* By combining his careers, Steve has 43 years of service. CSRS provides a maximum benefit after 41 years and 11 months of 80 percent of the high-three. Steve will be entitled to a refund of excess retirement contributions of $4,200 since retirement contributions continue to be withheld until he retires, even though his last year of service is not being used to compute his retirement benefit.
Things to consider:
- By combining military and civilian careers, Steve's retirement payments will increase by $8,763 per year.
- Steve must pay a $9,000 deposit in order to combine his careers, but this will be offset to $4,800 since he will also be entitled to a refund of excess CSRS contributions. He will recover this investment within less than one year of receiving the higher retirement.
- Cost of living adjustments are the same for CSRS and military retirement benefits.
- Spousal survivor benefits are computed at 55 percent of the retirement under both CSRS and military retirement.
- Steve will continue to receive his military retirement until he begins receiving his combined military and civilian career retirement. He doesn't need to apply to waive his military retirement until shortly before his civilian retirement begins.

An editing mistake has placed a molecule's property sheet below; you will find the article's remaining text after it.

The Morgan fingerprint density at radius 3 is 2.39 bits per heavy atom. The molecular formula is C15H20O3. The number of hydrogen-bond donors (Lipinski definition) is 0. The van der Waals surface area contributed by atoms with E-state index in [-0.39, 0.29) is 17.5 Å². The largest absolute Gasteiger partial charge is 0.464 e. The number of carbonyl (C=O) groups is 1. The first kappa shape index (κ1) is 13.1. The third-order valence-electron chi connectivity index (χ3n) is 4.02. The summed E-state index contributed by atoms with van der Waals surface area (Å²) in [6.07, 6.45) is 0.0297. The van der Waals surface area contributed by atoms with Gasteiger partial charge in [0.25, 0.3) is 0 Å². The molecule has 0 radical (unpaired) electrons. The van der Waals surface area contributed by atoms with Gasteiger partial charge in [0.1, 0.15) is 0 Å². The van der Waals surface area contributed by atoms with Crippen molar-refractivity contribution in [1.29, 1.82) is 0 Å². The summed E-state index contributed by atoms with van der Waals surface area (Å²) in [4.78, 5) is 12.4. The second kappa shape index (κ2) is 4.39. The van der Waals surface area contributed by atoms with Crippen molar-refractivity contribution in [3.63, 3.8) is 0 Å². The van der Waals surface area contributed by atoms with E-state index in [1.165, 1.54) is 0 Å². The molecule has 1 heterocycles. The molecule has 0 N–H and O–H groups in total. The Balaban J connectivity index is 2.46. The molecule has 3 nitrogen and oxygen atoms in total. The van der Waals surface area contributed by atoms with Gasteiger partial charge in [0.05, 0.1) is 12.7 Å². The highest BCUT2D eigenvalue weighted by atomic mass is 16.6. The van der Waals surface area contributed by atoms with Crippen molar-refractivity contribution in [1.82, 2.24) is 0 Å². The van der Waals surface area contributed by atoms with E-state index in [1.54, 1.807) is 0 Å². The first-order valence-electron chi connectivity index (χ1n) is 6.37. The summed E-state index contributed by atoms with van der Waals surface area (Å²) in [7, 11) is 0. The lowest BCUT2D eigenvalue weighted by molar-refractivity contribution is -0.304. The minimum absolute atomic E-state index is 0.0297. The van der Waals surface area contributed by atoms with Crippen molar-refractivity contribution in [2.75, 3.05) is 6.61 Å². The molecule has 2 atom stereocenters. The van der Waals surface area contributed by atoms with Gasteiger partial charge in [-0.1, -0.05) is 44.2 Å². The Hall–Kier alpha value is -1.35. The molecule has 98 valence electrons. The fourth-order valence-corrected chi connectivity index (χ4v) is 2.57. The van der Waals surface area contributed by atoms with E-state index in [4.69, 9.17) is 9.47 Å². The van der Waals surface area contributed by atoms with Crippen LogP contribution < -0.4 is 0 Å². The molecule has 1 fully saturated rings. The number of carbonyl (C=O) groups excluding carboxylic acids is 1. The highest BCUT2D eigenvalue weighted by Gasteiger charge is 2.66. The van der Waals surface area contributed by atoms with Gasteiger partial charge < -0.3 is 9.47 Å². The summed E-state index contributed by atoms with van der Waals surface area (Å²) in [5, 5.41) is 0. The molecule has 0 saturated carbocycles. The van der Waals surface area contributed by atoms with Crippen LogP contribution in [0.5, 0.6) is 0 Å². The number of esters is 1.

Stan: Stan completed 20 years of military service in 1985 and is receiving a military retirement benefit of $18,000 per year. He has been employed as a civilian employee with the Defense Department since his military retirement and will have 23 years of civilian service by the time he retires in 2008. He is covered by FERS.
*Stan will be 62 years old by the time he retires. His FERS benefit will be computed at 1.1 percent of his high-three for his years and months of service. FERS provides this computation for employees who retire at age 62 or later and who have at least 20 years of creditable service.
Things to consider:
- By combining military and civilian careers, Stan's retirement will increase by $700 per year.
- Cost of living adjustments are about 1 percent less under FERS.
- Spousal survivor benefits are computed at 55 percent of the retirement under military retirement but at only 50 percent of the FERS retirement benefit.